As I walked along this wooded road with the water always visible, I studied the forest for the signs of late summer. It wasn’t long before I noticed the bright red berries of the bunchberries, the yellow spotted leaves of the Wild Sarsaparilla, the occasional discolored fern and the reddish-green berries of some unknown viburnum. I continued exploring until a reached a small point jutting out into the water. From here I could see a large expanse of the pond, a small island in front of me, and a shoreline to my left with grass and waterlilies. I felt a calmness here and I knew that my previous adventure had been an aberration. In the future, I would be able to continue my solo excursions into nature.

After turning back towards the boat ramp, I studied some vegetation growing near the edge of the water. I never did find out the identity of this grass-like plant bearing the remnants of white flowers but I thought they were beautiful. When I was done studying this interesting plant, I conversed for a bit with a man throwing a stick into the pond for his dog. We talked about different hikes and this particular preserve. He informed me that you could keep going on that path I had explored and take it almost the full length of the lake. Sounds like a great adventure for another day.

My goal had been achieved. My morning successful. As I drove slowly back up the dirt road, I glimpsed what could have been a trail just near the picnic area. Proof of that path must wait for another day.

 

An Uneasy Vibe

After returning from Seattle, I concentrated more on exercise hikes up the Multi-use Trail in the Camden Hills, but now as late summer approached, it was time to return to some exploration walks. My choice for the last weekend in July was to re-visit the Waldoboro Town Forest, located on Route 1. Since my last visit two winters ago, the town of Waldoboro had worked on the trail loop and held an official re-opening of the trail earlier this summer. I was curious to see what I would find during a visit in a completely different season.

There was only one other car in the parking area when I arrived. This did not disturb me since I had been on plenty of solo adventures during the last few years. I left the parking field, walked past the two Waldoboro Town Forest signs and entered the darkly, shaded pine forest.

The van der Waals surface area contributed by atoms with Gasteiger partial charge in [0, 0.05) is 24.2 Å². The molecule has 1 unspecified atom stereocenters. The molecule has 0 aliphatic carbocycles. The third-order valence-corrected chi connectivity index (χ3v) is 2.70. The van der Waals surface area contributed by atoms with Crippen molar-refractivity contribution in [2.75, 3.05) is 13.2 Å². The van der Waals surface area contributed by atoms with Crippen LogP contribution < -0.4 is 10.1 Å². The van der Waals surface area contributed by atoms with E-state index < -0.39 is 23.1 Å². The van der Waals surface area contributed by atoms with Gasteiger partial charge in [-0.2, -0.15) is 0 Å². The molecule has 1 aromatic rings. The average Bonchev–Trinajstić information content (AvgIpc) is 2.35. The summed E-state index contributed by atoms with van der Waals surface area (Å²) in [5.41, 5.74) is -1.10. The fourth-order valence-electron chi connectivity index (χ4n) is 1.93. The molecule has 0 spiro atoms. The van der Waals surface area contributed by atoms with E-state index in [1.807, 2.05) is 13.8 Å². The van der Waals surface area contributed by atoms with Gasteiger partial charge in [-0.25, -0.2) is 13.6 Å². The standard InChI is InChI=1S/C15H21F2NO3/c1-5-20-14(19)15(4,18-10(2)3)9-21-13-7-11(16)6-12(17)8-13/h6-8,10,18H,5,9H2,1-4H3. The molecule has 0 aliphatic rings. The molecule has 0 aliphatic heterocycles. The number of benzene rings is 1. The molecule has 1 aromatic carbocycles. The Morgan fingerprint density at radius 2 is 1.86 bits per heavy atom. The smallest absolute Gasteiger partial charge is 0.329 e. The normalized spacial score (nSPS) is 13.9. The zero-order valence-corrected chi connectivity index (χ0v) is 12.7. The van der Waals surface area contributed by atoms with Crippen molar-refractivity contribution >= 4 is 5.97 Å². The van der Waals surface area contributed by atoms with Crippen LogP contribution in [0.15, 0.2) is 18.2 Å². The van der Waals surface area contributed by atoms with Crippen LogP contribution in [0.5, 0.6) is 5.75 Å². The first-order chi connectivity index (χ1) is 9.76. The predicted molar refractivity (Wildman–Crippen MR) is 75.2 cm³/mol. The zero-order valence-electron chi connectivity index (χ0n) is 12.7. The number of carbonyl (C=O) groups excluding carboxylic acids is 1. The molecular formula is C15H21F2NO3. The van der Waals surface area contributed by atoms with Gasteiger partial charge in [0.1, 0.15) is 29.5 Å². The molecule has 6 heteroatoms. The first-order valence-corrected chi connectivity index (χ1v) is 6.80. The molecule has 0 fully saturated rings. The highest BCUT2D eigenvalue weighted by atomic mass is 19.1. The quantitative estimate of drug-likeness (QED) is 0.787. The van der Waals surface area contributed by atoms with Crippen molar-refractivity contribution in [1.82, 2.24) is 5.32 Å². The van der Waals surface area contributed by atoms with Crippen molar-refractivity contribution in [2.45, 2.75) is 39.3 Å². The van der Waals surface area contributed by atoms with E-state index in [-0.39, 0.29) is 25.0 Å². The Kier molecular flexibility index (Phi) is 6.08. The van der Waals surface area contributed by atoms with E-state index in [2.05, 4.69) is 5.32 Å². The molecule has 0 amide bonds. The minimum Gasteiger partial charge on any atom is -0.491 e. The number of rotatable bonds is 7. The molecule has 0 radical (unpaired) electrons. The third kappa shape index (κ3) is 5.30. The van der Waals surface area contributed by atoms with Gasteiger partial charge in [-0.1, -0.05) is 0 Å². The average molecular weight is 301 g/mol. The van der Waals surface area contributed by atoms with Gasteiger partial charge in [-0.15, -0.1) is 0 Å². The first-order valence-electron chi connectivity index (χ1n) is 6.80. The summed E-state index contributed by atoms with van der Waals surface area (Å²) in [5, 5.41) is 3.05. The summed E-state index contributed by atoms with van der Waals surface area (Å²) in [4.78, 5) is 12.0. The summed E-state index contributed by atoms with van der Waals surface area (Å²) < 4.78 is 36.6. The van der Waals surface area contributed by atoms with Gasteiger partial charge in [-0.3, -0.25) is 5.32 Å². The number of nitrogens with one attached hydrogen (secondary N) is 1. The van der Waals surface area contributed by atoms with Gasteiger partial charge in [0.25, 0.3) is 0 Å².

Once in the woods, it was clear the work had been done in this preserve. The trail was marked by fresh blue blazes and an occasional brown hiking sign, brush was piled along the side of the trail and some log benches had been created from some of the remains of the clearing work. As I walked, I discovered some of the vegetation was beginning to show the signs of late summer; the Indian Root Cucumber displayed a slight hint of yellow, the Wild Sarsaparilla had acquired yellow spots and the single leaf of the Canada Mayflower was also beginning to turn. Further down the trail I found some tiny bright red mushrooms which could not be photographed due to the abundance of biting insects.

Not far into my walk, I came to the beginning of the loop through the preserve. At the intersection was one of those new benches mentioned earlier. The trail in front of me displayed freshly painted blazes, but the blazes were pretty faded on the trail to my right so I continued straight. It wasn’t long before I encountered a bog bridge that disappeared in the ferns growing over the planks. I’m not sure why but I began to feel a bit uneasy at this point and turned back towards the intersection. Not giving in yet to my sense that something felt wrong, I turned down the intersecting trail, only to discover a little way down the lane that this path also narrowed as the grass and underbrush took over before it disappeared completely. The fact that two marked trails just disappeared within a month of being re-opened, suggested that this preserve was not heavily used. For some reason I was spooked by this notion. I decided to trust my gut on this one and returned to the safety of my car.